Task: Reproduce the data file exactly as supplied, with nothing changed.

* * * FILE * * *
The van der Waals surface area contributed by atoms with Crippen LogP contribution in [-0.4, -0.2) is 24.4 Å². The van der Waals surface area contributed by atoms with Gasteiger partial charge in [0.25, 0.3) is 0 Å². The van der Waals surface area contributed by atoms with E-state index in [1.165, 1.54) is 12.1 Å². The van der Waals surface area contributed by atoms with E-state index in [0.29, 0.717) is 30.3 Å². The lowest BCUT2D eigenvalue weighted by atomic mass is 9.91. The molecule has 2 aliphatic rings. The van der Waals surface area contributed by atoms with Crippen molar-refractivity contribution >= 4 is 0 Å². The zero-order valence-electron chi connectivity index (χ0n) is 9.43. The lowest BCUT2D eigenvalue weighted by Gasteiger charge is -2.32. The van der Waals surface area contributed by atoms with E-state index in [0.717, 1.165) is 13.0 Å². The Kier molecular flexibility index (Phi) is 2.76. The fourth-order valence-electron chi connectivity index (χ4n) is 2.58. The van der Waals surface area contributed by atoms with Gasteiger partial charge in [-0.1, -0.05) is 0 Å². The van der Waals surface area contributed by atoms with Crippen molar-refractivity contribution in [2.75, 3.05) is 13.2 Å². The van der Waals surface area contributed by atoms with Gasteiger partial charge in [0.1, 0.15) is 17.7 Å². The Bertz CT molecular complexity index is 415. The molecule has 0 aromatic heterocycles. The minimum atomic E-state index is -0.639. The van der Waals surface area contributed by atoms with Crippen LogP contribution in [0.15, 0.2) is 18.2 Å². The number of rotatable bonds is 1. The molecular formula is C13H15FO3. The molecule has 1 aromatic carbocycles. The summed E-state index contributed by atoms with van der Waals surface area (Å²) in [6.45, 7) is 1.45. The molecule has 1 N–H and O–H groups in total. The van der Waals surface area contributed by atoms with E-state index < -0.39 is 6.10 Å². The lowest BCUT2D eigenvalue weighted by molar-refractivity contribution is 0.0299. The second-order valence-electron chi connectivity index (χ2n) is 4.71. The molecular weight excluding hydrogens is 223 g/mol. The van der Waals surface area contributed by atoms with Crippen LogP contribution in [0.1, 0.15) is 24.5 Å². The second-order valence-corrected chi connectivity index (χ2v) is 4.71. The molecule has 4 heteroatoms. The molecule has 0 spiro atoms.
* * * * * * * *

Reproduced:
The van der Waals surface area contributed by atoms with Crippen LogP contribution in [-0.4, -0.2) is 24.4 Å². The van der Waals surface area contributed by atoms with Gasteiger partial charge in [0.25, 0.3) is 0 Å². The van der Waals surface area contributed by atoms with E-state index in [1.165, 1.54) is 12.1 Å². The van der Waals surface area contributed by atoms with E-state index in [0.29, 0.717) is 30.3 Å². The lowest BCUT2D eigenvalue weighted by atomic mass is 9.91. The molecule has 2 aliphatic rings. The van der Waals surface area contributed by atoms with Crippen molar-refractivity contribution >= 4 is 0 Å². The zero-order valence-electron chi connectivity index (χ0n) is 9.43. The lowest BCUT2D eigenvalue weighted by Gasteiger charge is -2.32. The van der Waals surface area contributed by atoms with E-state index in [0.717, 1.165) is 13.0 Å². The Kier molecular flexibility index (Phi) is 2.76. The fourth-order valence-electron chi connectivity index (χ4n) is 2.58. The van der Waals surface area contributed by atoms with Gasteiger partial charge in [-0.1, -0.05) is 0 Å². The van der Waals surface area contributed by atoms with Crippen molar-refractivity contribution in [2.75, 3.05) is 13.2 Å². The van der Waals surface area contributed by atoms with Gasteiger partial charge in [0.1, 0.15) is 17.7 Å². The Bertz CT molecular complexity index is 415. The molecule has 0 aromatic heterocycles. The minimum atomic E-state index is -0.639. The van der Waals surface area contributed by atoms with Crippen LogP contribution in [0.15, 0.2) is 18.2 Å². The number of rotatable bonds is 1. The molecular formula is C13H15FO3. The molecule has 1 aromatic carbocycles. The summed E-state index contributed by atoms with van der Waals surface area (Å²) in [6.45, 7) is 1.45. The molecule has 1 N–H and O–H groups in total. The van der Waals surface area contributed by atoms with E-state index < -0.39 is 6.10 Å². The lowest BCUT2D eigenvalue weighted by molar-refractivity contribution is 0.0299. The second-order valence-electron chi connectivity index (χ2n) is 4.71. The molecular weight excluding hydrogens is 223 g/mol. The van der Waals surface area contributed by atoms with Crippen LogP contribution in [0.1, 0.15) is 24.5 Å². The second-order valence-corrected chi connectivity index (χ2v) is 4.71. The molecule has 4 heteroatoms. The molecule has 0 spiro atoms.